Politics

Release The Abu Ghraib Photos/Videos

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Correction: Sept. 1

I completely missed this correction the New York Times put out about the Abu Ghraib story just three days after the initial story broke.

An article on Saturday about a federal judge’s order regarding photographs and videotapes related to the Abu Ghraib prison scandal misstated a deadline and the response by Defense Department lawyers. The government was given until Friday to black out some identifying details in the material, not to release it. Defense Department lawyers met that deadline, but asked the court to block the public release of the materials. They did not refuse to cooperate with an order for the materials’ release.

Given this information, I amend my position on the government having a legal obligation to release the photos. However, with groups like the ACLU fighting to have them released, I feel it’s only a matter of time before this stuff does come to light. Ignoring that fact only adds more fuel to the fire of our enemy’s hatred, and I still say better now than later.

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I’ve called for this before, and now the ACLU is trying to make sure this gets out in the open, as it already should have nearly a month ago. Basically, the government has violated a court order to release the photos/videos, and the ACLU is calling for them to obey.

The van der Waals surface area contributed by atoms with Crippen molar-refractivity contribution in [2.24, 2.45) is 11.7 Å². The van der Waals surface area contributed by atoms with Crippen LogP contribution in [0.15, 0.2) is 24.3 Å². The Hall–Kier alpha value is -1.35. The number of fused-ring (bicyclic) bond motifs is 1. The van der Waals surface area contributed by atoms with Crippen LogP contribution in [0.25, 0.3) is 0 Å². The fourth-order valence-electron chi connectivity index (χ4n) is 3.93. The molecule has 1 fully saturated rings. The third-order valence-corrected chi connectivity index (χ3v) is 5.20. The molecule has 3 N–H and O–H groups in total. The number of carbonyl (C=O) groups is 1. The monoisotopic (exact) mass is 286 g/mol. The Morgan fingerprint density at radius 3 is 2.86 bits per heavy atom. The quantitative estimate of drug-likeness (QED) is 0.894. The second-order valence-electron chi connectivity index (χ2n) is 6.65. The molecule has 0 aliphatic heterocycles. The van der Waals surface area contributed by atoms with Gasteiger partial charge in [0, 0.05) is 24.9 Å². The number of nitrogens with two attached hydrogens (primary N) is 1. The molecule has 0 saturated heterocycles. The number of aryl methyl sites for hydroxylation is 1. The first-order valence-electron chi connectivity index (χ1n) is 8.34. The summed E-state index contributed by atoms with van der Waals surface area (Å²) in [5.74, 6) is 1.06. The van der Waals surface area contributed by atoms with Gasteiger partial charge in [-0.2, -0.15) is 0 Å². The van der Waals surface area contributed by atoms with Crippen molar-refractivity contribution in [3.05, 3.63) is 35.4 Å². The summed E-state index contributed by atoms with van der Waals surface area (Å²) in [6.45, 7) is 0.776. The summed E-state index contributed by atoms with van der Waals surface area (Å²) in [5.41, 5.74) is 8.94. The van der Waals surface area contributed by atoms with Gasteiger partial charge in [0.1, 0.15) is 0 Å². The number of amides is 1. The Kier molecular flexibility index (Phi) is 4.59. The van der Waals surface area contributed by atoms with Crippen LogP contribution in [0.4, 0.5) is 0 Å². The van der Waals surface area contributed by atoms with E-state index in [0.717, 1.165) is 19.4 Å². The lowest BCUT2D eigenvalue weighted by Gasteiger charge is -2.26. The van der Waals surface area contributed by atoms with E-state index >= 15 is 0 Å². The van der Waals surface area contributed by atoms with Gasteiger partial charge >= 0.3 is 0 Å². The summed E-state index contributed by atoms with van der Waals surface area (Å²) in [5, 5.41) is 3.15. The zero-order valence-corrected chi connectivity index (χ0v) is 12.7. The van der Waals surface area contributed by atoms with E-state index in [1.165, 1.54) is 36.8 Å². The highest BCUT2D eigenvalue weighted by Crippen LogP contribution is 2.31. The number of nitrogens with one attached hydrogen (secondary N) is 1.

Frankly, my reasoning for this is simple. Get it out of the way now, and you won’t have to deal with it down the line. This information will have to come out eventually, and there is really no sense in delaying the inevitable.

Keep in mind, the following is from a press release from the ACLU, so it’s definitely coming from a certain point of view. However, I thought this passage was a particularly pertinent part:

Included in papers unsealed today is General Myers’ argument that the photographs must be withheld because “our democratic idea of public accountability — the airing of misdeeds by government officials and employees in order to hold government to the highest standards of conduct — is an idea that is misunderstood in other parts of the world.”

Well, you said a mouthful there General Myers. The point is well taken, but ultimately futile.

When we torture people and evidence is recorded, people will eventually see exactly what we are doing and judge accordingly. This will hurt our image in the Middle East, but better now than later. To wait is to add more fuel to the fire of those who would have this information released, and if we know this is going to come out it makes little sense to try and stonewall.

All thoughts on this issue are welcome and appreciated.